Spirit of the West Adventures
Calculating a carbon footprint for any business is not an easy thing to do. It's even harder if you're the first sea kayak company in British Columbia to go carbon neutral. That was the case for Spirit of the West Adventures, a sea kayaking company based on Quadra Island, near Campbell River, British Columbia. For company owners, Breanne Quesnel, Rick Snowdon and John Waibel, calculating their carbon footprint, so they could offset every tonne of it, was one more step in creating a company they could really be proud of.
"We decided that to be a responsible and sustainable business, and to really call what we do ecotourism, we had to do a lot more than recycle," Quesnel says. "We had to make our operation as sustainable as possible and part of that was becoming carbon neutral." They are the first sea kayak company in B.C. to offset all their carbon emissions.
Quesnel is quick to point out that unfortunately that doesn't mean they've eliminated carbon from their daily operations. Being carbon neutral means that the equivalent amount of carbon dioxide produced in a year of running Spirit of the West has been prevented from entering the atmosphere in the future. To do so, they bought carbon offsets from Planetair, a Canadian offset company. Offset payments are invested in projects that help sequester or prevent the release of carbon dioxide into the environment that wouldn't happen without financial help. Examples of projects include investing in 'green' or alternative energy sources such as wind, solar and biomass energy, technology and community based projects.
"While we recognize that 'paying for our sins' is not going to solve the problems of pollution and climate change, we believe that we are taking a step in the right direction and raising awareness about the issue," Quesnel says.
Spirit of the West did its due diligence researching offset companies before choosing Planetair. Quesnel says they chose Planetair because it's a Canadian company that invests in quality offsets that are third party certified and most of the projects include a social dimension - education to enable communities to carry out the projects.
Choosing an offsetter was only the first step; Planetair had never worked with a sea kayak company before, so figuring out how much carbon a water taxi or a small plane ferrying sea kayakers emits took more research. Calculators on the Internet helped out and eventually Planetair came up with the final carbon emission tally of 42.9 tonnes or $1,200 in offsets. "Planetair was surprised by how low our emissions were," Quesnel says. It's a significant, but manageable amount, but she says it is just another cost of doing business, part of their triple bottom line approach to operating a business: social, environmental and economic.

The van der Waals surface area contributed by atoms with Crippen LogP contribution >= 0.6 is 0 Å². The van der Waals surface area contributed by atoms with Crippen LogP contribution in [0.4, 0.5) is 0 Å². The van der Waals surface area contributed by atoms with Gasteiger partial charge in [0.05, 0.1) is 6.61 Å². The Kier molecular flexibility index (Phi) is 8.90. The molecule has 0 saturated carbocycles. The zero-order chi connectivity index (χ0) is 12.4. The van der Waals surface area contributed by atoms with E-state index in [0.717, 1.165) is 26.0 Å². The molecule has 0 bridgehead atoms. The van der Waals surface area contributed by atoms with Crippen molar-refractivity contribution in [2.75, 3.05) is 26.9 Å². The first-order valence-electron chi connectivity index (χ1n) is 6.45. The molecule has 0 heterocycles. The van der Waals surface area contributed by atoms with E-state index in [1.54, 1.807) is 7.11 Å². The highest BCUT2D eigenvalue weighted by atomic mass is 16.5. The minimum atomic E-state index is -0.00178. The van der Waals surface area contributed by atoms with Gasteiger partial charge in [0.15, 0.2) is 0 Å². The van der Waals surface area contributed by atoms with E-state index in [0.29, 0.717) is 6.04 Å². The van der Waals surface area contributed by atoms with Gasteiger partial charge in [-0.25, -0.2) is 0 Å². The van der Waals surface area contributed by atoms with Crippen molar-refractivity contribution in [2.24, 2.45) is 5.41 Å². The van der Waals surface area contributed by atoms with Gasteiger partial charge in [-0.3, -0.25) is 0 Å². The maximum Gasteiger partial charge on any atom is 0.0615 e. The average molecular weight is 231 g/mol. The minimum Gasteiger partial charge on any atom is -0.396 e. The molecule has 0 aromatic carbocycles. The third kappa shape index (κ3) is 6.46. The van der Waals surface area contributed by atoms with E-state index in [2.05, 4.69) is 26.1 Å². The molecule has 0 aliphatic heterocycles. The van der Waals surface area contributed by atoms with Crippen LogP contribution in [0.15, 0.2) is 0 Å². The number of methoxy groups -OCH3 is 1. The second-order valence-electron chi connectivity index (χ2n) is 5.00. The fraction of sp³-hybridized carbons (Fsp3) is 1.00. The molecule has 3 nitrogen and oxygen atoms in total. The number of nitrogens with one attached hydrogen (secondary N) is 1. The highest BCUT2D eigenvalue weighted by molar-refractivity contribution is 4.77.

Navigate onto Spirit of the West's website and there's a long web page full of information on the company's environmental and social ethics and efforts - from using 100 percent recycled paper to buying local organic food as much as possible. The company organizes its trips to run back-to-back, maximizing the use of shuttle vehicles and minimizing emissions. Guests are taught about the local environment, geography and history, and shown how people are connected to the natural work. Employees are encouraged to commute to work by bike and use the business's electric bike for the regular trips to the store and back. There are also the little things such as: not having air conditioning, utilizing natural light and turning off computers at the end of the day, that all add up.
One environmental commitment that Spirit of the West is especially proud of is being a member of 1% for the Planet, a group of companies that donate one percent of all sales to environment charities. In 2008 they split the donation between five groups: the Raincoast Conservation Foundation, Quadra Island Salmon Enhancement Society, the Sierra Club of B.C., Quadra Island Chapter, The Johnstone Strait Killer Whale Interpretative Center and the Pacific Salmon Foundation.
Customers notice things like that. Quesnel says about half their guests say they chose Spirit of the West over other companies because of their environmental policies. Now the company is hoping their green efforts will rub off on their guests; they are encouraging guests to offset the travel to and from their Spirit of the West trips. A lot of people are still learning about offsetting so employees do their best to educate them about the pros and cons.
Running a business with a green ethos is not a marketing strategy for Spirit of the West. The company doesn't expect a pat on the back either. "We want to be profitable as a business," Quesnel says. "But we also want to be able to sleep at night. If we're leaders in the industry maybe we can encourage other businesses to follow. Then we'll all be better off."
PHOTOS © Spirit of the West Adventures